“No kiddin? Ya I was never one for shoe shoppin’. Not much need for anything new in my line of work,” said the worker.

           Newton glanced at the polished, white sneakers, the plastic tag still attached on one side. “What do you do, sir?” Newton asked.

           “Construction, can’t ya tell? And ya don’t gotta call me sir, I ain’t your old man, pal,” he said as he wolfed down the last bite. “What’s your name, anyways?” the worker asked.

           “Newton,” he replied.

           The worker laughed hysterically and said, “What like the apple or the singer?”

           Newton looked at him with a blank expression. “The singer, actually. My father adored him, or the concept of everything American, I suppose.”

           “So your name is Wayne Newton?” asked the worker.

           “Unfortunately,” Newton responded, staring out the window at a disfigured Statue of Liberty, half restored from the head down.

           The worker burst out laughing as the other passengers looked increasingly uncomfortable in his presence. “That’s funny, pal. Why don’t ya bring him out sometime? They just reopened her halfway. We’re still workin’ on the renovations up top, but you can go on up and have a look,” said the worker as he pointed to the statue.

           “He’s passed away now. Just last week,” said Newton softly, staring out at Liberty with a disheartened look on his face.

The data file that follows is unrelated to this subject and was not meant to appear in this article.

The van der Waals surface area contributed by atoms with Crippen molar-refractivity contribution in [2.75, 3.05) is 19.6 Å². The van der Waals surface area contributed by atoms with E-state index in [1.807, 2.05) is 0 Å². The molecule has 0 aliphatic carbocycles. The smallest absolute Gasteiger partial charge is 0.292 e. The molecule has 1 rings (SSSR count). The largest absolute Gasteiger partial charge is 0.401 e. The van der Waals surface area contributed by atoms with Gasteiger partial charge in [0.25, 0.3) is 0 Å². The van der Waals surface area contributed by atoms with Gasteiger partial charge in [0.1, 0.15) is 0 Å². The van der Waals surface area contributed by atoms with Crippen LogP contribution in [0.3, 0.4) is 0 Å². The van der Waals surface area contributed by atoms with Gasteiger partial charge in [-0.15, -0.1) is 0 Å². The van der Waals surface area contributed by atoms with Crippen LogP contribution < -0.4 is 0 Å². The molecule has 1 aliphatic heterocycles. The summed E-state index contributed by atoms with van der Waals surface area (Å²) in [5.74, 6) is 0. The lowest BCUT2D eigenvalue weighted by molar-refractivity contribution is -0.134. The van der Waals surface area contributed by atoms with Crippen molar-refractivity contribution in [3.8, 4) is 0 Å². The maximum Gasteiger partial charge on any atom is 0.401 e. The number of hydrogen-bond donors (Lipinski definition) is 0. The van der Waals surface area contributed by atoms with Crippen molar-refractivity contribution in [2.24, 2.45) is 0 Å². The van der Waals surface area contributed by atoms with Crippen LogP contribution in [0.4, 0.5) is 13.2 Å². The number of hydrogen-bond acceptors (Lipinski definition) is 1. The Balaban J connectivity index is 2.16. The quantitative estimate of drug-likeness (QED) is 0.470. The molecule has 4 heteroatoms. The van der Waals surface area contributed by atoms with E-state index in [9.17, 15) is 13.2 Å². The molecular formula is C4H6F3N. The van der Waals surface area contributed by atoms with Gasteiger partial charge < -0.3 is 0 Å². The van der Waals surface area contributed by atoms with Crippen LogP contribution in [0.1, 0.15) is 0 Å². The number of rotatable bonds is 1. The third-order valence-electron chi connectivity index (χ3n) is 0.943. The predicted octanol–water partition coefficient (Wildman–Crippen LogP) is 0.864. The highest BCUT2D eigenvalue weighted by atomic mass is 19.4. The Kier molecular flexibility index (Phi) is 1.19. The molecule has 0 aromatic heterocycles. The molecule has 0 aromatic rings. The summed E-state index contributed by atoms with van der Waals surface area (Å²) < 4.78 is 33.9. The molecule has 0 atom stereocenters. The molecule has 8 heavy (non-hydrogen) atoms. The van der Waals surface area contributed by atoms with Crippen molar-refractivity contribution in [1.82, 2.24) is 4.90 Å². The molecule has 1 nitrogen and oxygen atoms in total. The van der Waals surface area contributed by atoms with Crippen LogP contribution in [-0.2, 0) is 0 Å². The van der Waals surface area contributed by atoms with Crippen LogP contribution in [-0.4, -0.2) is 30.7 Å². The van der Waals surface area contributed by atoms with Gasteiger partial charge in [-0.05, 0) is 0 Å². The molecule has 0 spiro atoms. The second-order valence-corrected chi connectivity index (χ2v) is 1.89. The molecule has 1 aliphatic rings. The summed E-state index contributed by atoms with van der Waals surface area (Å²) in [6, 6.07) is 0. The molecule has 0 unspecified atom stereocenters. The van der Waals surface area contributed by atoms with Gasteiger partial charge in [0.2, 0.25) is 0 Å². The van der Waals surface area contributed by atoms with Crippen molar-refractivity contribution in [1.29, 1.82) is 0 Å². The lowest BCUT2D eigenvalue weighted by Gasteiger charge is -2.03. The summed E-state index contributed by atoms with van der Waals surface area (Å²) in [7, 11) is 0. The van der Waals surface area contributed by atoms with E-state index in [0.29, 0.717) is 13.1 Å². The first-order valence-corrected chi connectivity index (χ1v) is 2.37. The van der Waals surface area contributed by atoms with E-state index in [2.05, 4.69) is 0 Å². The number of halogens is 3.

“Sorry to hear that pal,” said the worker as the intercom buzzed and the Liberty Island stop was announced.

           Newton adjusted his backpack and waited for the beam to open.

           “She’s gonna be one beautiful welcome sign when we're finished, don’t worry. That’s what this country’s all about, pal. Lettin’ people of all sorts come in and have their way, right?”

           Newton turned back and stared into the worker’s eyes curiously before the beam parted and they stepped out beneath the Statue.

           As the elevator doors opened, Newton slid his backpack from his shoulders and stared out at the expansive view before him. Tears filled his eyes as he stepped to the edge of the makeshift-viewing gallery and unzipped his backpack. He shakily reached inside and pulled out an urn. He held it up and opened the top, reaching out into the cool October sky and emptying its contents into the waters not far below. He glanced down below where he could see the worker frantically sprinting away from the base of the statue in his new running shoes. Newton frowned and stared down at the top of his backpack where a small black device was flashing a tiny red light. The plastered hand tapping his shoulder ran through his mind as the bag exploded, sending flames straight up through the statue and bringing down the last remaining landmark before the second civil war had broken out.




copyright 2007 Liam Brennan.

Liam Brennan is a 22 year old student at the University of Manitoba, soon to be graduating with a Bachelor of Arts Degree in English and minor in religion. He writes screenplays, short stories, poetry, and more recently, flash fiction.

link to silverthought.com